Children love science, especially when it is a hands-on activity. And science really is fun and easy when it’s on a child’s level. This time of year, when the seasons are changing, it’s a great time to observe different types of weather. Our Rachel and the Treeschoolers: Rainy Day Guide is full of fun and easy activities you can do at home to help explore the weather and create some wonderful memories, too! Take a Weather Nature Walk, Make your Own TreeSchoolers Play, Make a Rainy Day Book, and practice singing and signing some of the weather terminology explored in our Rachel and the TreeSchoolers: A Rainy Day episode.
Weather studies can be casual and fun. Here are some ways to have fun learning about weather with your kids.
For young children, we can describe weather as whatever is happening in the sky and in the air. If we’re working with older children, we can explain that weather on the earth is caused by the heat of the sun and the movement of the air. When we say “weather,” we’re talking about things like sun, rain, and wind, as well as heat and cold. However, weather is a lot more than just sun and clouds. Beautiful things like sunsets, rainbows, and thunderstorms are also part of weather. Bring in some of these interesting and beautiful things to have even more fun learning about weather.
Learn about weather
Check the children’s section of your library for simple books about weather. Take some time to read together, and let your older children explore some of them on their own.
There are so many kids’ videos about weather. National Geographic Kids has some videos and other resources, and there are more weather videos than you’ll ever have time to watch on YouTube.
At My Signing Time, we have Rachel and the TreeSchoolers: A Rainy Day to explain clouds, rain, thunder, and lightning. And there’s also the Rachel and Me series, which has episodes on rainbows, going outside in the summer, and going outside in the winter. Signing Time and Baby Signing Time have episodes about weather too. With a My Signing Time digital subscription, you can access all of these whenever you’d like on any device. Use our fun videos to help your kids have fun learning about weather. You can try it out with a 14-day free trial here!
Use activities to learn about weather
There are so many activities to help you and your kids have fun learning about weather together. Here are a few easy ones to get you started.
Make a weather tracking chart
You can print out a blank calendar page or create one to reflect a week, two weeks, or even a month. Plug in your dates, glue it to a bright piece of paper, and you have a weather tracking chart!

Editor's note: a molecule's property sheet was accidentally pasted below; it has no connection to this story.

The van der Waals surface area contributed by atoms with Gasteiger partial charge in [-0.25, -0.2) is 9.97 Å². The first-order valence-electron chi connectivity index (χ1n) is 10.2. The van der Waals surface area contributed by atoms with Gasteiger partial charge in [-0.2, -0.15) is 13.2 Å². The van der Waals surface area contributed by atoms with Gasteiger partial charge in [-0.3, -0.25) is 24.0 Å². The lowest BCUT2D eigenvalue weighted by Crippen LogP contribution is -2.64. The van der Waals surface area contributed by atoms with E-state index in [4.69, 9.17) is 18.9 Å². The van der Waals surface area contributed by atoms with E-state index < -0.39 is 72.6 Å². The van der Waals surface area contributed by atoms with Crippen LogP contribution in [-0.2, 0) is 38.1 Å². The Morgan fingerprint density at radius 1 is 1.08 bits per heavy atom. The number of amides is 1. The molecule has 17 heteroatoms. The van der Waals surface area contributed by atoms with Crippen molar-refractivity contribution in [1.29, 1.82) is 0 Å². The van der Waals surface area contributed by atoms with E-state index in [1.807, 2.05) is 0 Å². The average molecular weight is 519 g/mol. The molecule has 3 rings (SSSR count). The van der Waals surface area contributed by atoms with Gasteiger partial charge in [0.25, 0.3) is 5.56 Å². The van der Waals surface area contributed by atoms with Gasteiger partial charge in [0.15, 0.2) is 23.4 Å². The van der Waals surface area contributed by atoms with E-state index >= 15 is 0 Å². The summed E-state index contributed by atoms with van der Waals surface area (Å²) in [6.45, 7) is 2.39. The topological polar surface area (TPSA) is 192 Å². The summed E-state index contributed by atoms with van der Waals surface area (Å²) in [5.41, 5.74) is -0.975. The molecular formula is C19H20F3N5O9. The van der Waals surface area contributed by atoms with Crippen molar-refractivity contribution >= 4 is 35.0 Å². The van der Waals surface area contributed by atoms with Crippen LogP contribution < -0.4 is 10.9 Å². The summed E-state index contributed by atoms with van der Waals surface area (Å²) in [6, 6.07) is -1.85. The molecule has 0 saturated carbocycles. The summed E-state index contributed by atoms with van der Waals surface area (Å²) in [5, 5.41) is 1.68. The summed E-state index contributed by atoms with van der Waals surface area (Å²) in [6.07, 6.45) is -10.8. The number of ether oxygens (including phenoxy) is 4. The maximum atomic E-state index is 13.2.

Each day, check the temperature around the same time and mark it on your chart. Note the general weather (sun, sun and clouds, rain, snow, cloudy, stormy) and have your kids draw a picture of the weather for the day. You could also get stickers to show the weather or print out little pictures of sun or rain or snow.
At the end of your weather tracking time, you can look over the chart with your kids and count the number of sunny days, rainy days, or other weather days. Have your kids find the highest and lowest temperatures.
Build a tornado
You’ll need two 2-liter clear bottles. Fill one of the bottles about ⅔ full with water. You can add food coloring and even glitter to help with seeing the swirling tornado. Use duct tape to tape the necks of the two bottles together. Make sure you have a really tight seal. Then flip the bottles over so that the one with water is on top. Swirl the top bottle around a bit to get the motion started. Then set your contraption down and watch the tornado action!
Make a cloud
Run hot water over a jar to warm it up, and then fill it with hot water and leave it for about a minute. Dump out most of the hot water, keeping about an inch of it in the jar. Set a strainer on top of the jar and put 3-4 ice cubes into the strainer. When the warm air in the jar rises to meet the cold air from the ice cubes, the water will condense and form a little cloud.
Make a rainbow
Fill a bowl or a glass halfway with water. Set a small mirror into the water so that it is tilted back at an angle and so that the mirror is part in the water and part out of the water. Set the glass in a window that has direct light hitting the mirror. You can hold white paper to show the reflection or you can let the rainbow display on a nearby wall.
Another way to make a rainbow is to use any kind of prism or crystal and a flashlight. Take your prism to a completely dark room, and shine the flashlight through it. You’ll see a beautiful rainbow display.